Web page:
ST. THOMAS THE APOSTLE
Often remembered as a simple man whose insistence upon tangible proof of the resurrection made him rather literal-minded, Thomas is not always seen as a model character. Still, when Jesus proposed a trip to Bethany to be with his friends, even after he had been banished from the Jerusalem area on threat of stoning, it was Thomas who revealed a depth of affection for Jesus—and courage. He insisted that all the disciples go, too, “that we may die with him” (John 11:16). At table with Jesus for the last supper, Thomas listened as Jesus predicted his death and resurrection, and told them he would go and prepare a place for them. Then he responded with candor and a reasonable question: “Lord, we do not know where you are going. How can we know the way?” (John 14:5). And after the resurrection, it was Thomas who refused easily to accept the accounts of the others. In his earthy pragmatism he held out for a personal encounter with the risen Jesus—and his persistence was amply rewarded (John 20:24-29).
Take the Bethanybusiness. Jesus had been threatened with death if he should return to the region; he had left an angry mob of dissatisfied people behind him there. Thomas is downright savvy; it would be much harder for a mob to rise up against a group of them than to ambush a solitary Jesus. Thomas’s suggestion that they go with Jesus in order that they might die with him seems as much a challenge to the others’ faith as it is a chilling prediction of their eventual martyrdom.
Thomas’s remark at the last supper comes in the midst of a very confusing and convoluted discourse between Jesus and his disciples about the events they would encounter soon afterward, in Gethsemane and beyond. Using heavily veiled references and highly symbolic language, Jesus waxes eloquent about going away, coming again, and houses of many rooms. The interjection from Thomas seems a bold challenge to obscurity, placing Thomas in a long line of those whose primary ministry has been to call us back to clear and simple truth.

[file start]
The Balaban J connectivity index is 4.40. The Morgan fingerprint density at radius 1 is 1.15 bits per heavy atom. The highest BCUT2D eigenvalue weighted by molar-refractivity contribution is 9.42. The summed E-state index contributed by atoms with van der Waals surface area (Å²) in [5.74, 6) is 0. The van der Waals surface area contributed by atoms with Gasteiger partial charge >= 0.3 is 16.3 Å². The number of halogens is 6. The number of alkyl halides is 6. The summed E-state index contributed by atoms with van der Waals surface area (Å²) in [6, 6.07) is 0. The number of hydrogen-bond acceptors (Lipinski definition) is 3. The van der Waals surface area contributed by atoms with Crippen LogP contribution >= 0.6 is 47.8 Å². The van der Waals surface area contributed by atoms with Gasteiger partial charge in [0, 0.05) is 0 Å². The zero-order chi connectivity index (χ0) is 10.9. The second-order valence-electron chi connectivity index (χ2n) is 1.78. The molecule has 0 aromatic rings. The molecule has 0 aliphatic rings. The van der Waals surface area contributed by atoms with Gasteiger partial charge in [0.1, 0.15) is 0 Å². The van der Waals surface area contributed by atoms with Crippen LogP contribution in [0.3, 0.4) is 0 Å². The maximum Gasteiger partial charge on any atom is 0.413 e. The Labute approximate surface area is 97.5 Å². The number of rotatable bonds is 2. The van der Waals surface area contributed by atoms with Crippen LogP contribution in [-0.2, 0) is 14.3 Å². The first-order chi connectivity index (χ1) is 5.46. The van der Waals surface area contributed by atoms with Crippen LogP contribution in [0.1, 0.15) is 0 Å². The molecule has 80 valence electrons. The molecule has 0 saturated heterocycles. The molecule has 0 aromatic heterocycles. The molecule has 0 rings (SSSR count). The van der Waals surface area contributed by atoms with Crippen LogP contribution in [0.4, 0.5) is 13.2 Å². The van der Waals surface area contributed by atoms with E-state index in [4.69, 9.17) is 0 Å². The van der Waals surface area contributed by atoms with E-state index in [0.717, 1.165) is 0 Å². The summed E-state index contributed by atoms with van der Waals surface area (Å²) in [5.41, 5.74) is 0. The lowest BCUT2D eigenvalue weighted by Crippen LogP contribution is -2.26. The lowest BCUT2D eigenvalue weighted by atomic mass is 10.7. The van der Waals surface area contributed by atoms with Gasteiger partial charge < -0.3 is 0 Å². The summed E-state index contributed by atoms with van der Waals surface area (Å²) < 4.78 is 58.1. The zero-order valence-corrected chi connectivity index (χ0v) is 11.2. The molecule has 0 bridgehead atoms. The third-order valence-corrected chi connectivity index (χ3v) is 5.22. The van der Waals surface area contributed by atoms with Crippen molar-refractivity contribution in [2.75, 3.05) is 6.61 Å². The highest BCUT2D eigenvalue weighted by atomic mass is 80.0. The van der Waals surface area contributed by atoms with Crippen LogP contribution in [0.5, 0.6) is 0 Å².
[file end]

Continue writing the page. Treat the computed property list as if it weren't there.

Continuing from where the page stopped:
Finally, there is the incredulity with which Thomas greets news of Jesus’ resurrection. Remember that Thomas was in the midst of a community in total disarray, hiding in fear and riddled with rumors made from some eyewitness accounts and the inevitable embroidery attached to them. Holding fast to his skepticism, Thomas demands what would become the cornerstone of all Christian faith—a personal experience of the resurrected Jesus. For his pains, he is rewarded. Jesus grants his request, for he has asked the right question, demanded the right thing.
Christianity is a shared, communal religion and a corporate faith, but at the heart of this faith and tradition is a personal encounter with the risen Lord. Christian faith is based not upon scriptural or traditional witness alone, important as they are. Reason also plays its part, and reason demands the personal experience of Jesus. Only after that personal meeting does Thomas declare the definitive lordship of Jesus, for it is not until that personal experience that such a claim can be made.
Thomas the pragmatist reminds us that our life as Christians and as the church has ultimately to be practical, pragmatic, practicable—all have their origin in the same root, which means literally, “do-able.” Faith is not an idea; it is do-able, because it is based on a living relationship with a living God, a relationship manifested in a living person named Jesus. Faith is shared and transmitted not as an ideal or argument, but as a living relationship with God manifested in what we are, what we say, what we do, what we practice. Call that simplicity if you will, but count it as the profundity it is, and give Thomas his due.
The Proper for the Lesser Feasts and Fasts – An imprint of Church Publishing Incorporated, New York – 2006, p. 11.